Dina Friedman's Monthly Writing Advice

Vol. 1 # 4, September 2001 - Finding Your Own Voice

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This past month, I learned a valuable lesson about writing from my daughter, a pianist. She was attending a highly competitive two-week chamber music program, her first prolonged sleep-away experience. We were nervous when we went to visit her for the mid-session concert, but she seemed happy enough, though, as always, worried about how her performance would turn out. Alana recognized that she was in a "different league" of musicians, and confessed that she was having conflicts with the flute player in her ensemble. "But they're playing the piece too fast!" she argued. "And they're ignoring the molto crescendo at the end!"

I dismissed her remarks as typical of her highly perfectionist personality, and after the concert, I told Alana that I thought the piece went fine. The musicians blended well. There was good movement, and no mistakes. But she was quiet, subdued. She felt the piece had not been played to its potential. Sure, it was competently done, but it was unexciting. She had interpreted the piece differently, but the other members of the ensemble had not agreed with her interpretation.

The following week, at the final concert , Alana played a piano trio, and as the instrument with the largest voice, she had more control over the interpretation. This time she glowed after the performance, and I was glad that the program ended on such a happy note.

So what does this have to do with writing?

Writers, on the whole, are not ensemble players, but sometimes they forget that it's up to them to find their own voice. When asking for feedback, beware of trying to please others. Ask yourself, "does this information help me with MY vision of MY own work," or am I merely succumbing to someone else's vision or interpretation? A good reader will help you "midwife" your own voice more fully without imposing his or her own voice in the process. This is not to say that their feedback isn't valid. The flute player's interpretation of Alana's first ensemble piece is just as credible as her own, but when Alana played the piece that way, she felt as if she had lost her own voice. A necessary lesson for ensemble players, and, in the reverse, a necessary lesson for writers.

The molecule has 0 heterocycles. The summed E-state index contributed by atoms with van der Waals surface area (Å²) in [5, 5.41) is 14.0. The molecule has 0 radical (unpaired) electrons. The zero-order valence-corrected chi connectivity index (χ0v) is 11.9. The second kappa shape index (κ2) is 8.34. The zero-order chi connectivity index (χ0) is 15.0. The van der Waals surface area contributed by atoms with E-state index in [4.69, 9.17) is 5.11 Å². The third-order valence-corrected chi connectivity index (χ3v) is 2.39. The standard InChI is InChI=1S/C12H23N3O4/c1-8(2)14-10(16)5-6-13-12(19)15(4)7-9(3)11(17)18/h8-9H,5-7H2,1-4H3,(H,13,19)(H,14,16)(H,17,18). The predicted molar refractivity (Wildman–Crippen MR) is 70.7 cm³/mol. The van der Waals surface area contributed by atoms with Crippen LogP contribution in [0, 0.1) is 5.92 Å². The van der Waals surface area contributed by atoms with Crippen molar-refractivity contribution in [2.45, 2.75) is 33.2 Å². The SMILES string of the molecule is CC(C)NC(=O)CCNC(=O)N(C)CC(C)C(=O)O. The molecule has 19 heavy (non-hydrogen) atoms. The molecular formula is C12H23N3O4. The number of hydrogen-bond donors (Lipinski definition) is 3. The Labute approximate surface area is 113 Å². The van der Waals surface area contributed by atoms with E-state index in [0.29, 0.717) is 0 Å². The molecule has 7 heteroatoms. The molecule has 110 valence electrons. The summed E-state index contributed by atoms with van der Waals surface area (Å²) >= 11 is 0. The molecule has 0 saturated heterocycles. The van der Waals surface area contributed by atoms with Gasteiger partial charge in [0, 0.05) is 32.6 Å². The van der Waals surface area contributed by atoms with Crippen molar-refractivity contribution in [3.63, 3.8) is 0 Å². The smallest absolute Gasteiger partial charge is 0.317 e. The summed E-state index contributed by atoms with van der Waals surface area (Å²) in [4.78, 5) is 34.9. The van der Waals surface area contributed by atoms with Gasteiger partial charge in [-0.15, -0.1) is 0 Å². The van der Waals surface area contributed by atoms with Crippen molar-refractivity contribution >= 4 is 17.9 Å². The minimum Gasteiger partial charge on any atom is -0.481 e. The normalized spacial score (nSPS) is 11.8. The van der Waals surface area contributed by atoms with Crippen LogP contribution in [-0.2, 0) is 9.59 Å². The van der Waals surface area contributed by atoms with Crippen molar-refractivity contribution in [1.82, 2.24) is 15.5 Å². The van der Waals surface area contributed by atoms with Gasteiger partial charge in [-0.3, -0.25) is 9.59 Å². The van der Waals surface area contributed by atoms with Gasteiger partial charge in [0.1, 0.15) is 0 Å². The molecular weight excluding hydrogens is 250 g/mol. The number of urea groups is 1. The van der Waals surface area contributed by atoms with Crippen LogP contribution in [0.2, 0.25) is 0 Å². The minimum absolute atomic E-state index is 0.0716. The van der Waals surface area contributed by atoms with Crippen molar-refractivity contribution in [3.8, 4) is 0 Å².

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Dina Friedman, mailto:dina@frugalfun.com ,
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Dina Friedman, M.S.W., has worked with individuals and groups on issues for thirteen years. A published fiction writer, poet, playwright, and journalist and winner of several awards and honors, she coordinates academic writing workshops for Mount Holyoke College. She has taught rhetoric, English Comp, and creative writing at the University of Massachusetts, Holyoke Community College, and the Massachusetts College of Liberal Arts.

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